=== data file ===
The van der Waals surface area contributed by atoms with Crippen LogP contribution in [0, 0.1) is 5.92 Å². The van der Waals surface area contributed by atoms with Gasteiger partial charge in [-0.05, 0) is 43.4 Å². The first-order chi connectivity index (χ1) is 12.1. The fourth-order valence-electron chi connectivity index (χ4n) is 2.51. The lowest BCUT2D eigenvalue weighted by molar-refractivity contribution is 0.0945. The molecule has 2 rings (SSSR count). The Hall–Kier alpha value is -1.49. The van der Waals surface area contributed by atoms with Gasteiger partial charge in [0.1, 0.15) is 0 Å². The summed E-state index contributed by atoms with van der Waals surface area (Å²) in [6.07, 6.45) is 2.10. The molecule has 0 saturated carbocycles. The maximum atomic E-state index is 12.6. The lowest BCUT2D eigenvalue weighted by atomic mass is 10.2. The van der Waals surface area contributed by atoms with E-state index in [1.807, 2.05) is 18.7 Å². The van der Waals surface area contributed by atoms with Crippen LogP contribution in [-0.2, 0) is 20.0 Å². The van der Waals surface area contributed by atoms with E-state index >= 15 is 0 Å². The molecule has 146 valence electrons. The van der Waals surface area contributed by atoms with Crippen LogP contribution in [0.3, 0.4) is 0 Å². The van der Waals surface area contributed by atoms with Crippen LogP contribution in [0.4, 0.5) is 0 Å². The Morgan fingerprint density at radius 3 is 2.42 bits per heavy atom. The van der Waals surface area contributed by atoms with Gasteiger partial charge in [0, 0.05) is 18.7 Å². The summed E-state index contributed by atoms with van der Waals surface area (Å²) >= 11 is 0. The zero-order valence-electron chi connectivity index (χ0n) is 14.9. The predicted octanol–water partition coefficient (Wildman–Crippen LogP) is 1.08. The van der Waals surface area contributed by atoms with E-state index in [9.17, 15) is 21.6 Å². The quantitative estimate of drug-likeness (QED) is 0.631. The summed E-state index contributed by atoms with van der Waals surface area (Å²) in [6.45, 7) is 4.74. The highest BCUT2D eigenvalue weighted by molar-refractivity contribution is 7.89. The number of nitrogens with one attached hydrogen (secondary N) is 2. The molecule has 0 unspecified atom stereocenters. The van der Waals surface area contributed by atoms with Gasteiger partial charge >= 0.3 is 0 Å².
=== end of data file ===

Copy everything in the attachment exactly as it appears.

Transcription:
The van der Waals surface area contributed by atoms with Crippen LogP contribution in [0, 0.1) is 5.92 Å². The van der Waals surface area contributed by atoms with Gasteiger partial charge in [-0.05, 0) is 43.4 Å². The first-order chi connectivity index (χ1) is 12.1. The fourth-order valence-electron chi connectivity index (χ4n) is 2.51. The lowest BCUT2D eigenvalue weighted by molar-refractivity contribution is 0.0945. The molecule has 2 rings (SSSR count). The Hall–Kier alpha value is -1.49. The van der Waals surface area contributed by atoms with Gasteiger partial charge in [0.1, 0.15) is 0 Å². The summed E-state index contributed by atoms with van der Waals surface area (Å²) in [6.07, 6.45) is 2.10. The molecule has 0 saturated carbocycles. The maximum atomic E-state index is 12.6. The lowest BCUT2D eigenvalue weighted by atomic mass is 10.2. The van der Waals surface area contributed by atoms with E-state index in [1.807, 2.05) is 18.7 Å². The van der Waals surface area contributed by atoms with Crippen LogP contribution in [-0.2, 0) is 20.0 Å². The van der Waals surface area contributed by atoms with E-state index >= 15 is 0 Å². The molecule has 146 valence electrons. The van der Waals surface area contributed by atoms with Crippen LogP contribution in [0.3, 0.4) is 0 Å². The van der Waals surface area contributed by atoms with Crippen LogP contribution in [0.4, 0.5) is 0 Å². The Morgan fingerprint density at radius 3 is 2.42 bits per heavy atom. The van der Waals surface area contributed by atoms with Gasteiger partial charge in [0, 0.05) is 18.7 Å². The summed E-state index contributed by atoms with van der Waals surface area (Å²) >= 11 is 0. The zero-order valence-electron chi connectivity index (χ0n) is 14.9. The predicted octanol–water partition coefficient (Wildman–Crippen LogP) is 1.08. The van der Waals surface area contributed by atoms with E-state index in [9.17, 15) is 21.6 Å². The quantitative estimate of drug-likeness (QED) is 0.631. The summed E-state index contributed by atoms with van der Waals surface area (Å²) in [6.45, 7) is 4.74. The highest BCUT2D eigenvalue weighted by molar-refractivity contribution is 7.89. The number of nitrogens with one attached hydrogen (secondary N) is 2. The molecule has 0 unspecified atom stereocenters. The van der Waals surface area contributed by atoms with Gasteiger partial charge >= 0.3 is 0 Å².